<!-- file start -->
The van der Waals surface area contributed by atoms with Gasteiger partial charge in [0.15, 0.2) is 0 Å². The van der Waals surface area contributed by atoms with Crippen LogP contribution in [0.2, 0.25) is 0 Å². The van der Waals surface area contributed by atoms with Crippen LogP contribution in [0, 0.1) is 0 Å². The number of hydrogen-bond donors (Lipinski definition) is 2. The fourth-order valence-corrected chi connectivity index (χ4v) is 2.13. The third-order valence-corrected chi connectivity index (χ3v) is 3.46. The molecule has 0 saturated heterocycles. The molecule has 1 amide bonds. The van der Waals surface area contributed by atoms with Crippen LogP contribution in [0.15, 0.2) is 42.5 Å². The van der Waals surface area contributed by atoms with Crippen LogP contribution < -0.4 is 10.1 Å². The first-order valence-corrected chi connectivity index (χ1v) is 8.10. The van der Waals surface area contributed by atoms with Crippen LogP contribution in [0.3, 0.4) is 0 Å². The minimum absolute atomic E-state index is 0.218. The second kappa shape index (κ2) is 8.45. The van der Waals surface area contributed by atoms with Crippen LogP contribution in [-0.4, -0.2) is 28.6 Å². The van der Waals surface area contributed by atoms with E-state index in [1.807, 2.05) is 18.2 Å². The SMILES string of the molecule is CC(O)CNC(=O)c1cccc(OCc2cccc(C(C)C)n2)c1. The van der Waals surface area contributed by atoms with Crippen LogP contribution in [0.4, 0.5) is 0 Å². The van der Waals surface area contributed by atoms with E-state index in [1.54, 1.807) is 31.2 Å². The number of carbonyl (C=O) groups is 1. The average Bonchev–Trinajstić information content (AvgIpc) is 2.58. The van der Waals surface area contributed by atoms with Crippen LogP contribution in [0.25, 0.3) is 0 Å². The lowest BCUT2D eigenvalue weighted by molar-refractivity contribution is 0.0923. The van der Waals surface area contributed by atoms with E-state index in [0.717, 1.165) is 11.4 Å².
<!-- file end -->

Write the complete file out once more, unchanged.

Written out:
The van der Waals surface area contributed by atoms with Gasteiger partial charge in [0.15, 0.2) is 0 Å². The van der Waals surface area contributed by atoms with Crippen LogP contribution in [0.2, 0.25) is 0 Å². The van der Waals surface area contributed by atoms with Crippen LogP contribution in [0, 0.1) is 0 Å². The number of hydrogen-bond donors (Lipinski definition) is 2. The fourth-order valence-corrected chi connectivity index (χ4v) is 2.13. The third-order valence-corrected chi connectivity index (χ3v) is 3.46. The molecule has 0 saturated heterocycles. The molecule has 1 amide bonds. The van der Waals surface area contributed by atoms with Crippen LogP contribution in [0.15, 0.2) is 42.5 Å². The van der Waals surface area contributed by atoms with Crippen LogP contribution < -0.4 is 10.1 Å². The first-order valence-corrected chi connectivity index (χ1v) is 8.10. The van der Waals surface area contributed by atoms with Crippen LogP contribution in [0.3, 0.4) is 0 Å². The minimum absolute atomic E-state index is 0.218. The second kappa shape index (κ2) is 8.45. The van der Waals surface area contributed by atoms with Crippen LogP contribution in [-0.4, -0.2) is 28.6 Å². The van der Waals surface area contributed by atoms with E-state index in [1.807, 2.05) is 18.2 Å². The SMILES string of the molecule is CC(O)CNC(=O)c1cccc(OCc2cccc(C(C)C)n2)c1. The van der Waals surface area contributed by atoms with Crippen LogP contribution in [0.4, 0.5) is 0 Å². The van der Waals surface area contributed by atoms with E-state index in [1.54, 1.807) is 31.2 Å². The number of carbonyl (C=O) groups is 1. The average Bonchev–Trinajstić information content (AvgIpc) is 2.58. The van der Waals surface area contributed by atoms with Crippen LogP contribution in [0.25, 0.3) is 0 Å². The lowest BCUT2D eigenvalue weighted by molar-refractivity contribution is 0.0923. The van der Waals surface area contributed by atoms with E-state index in [0.717, 1.165) is 11.4 Å².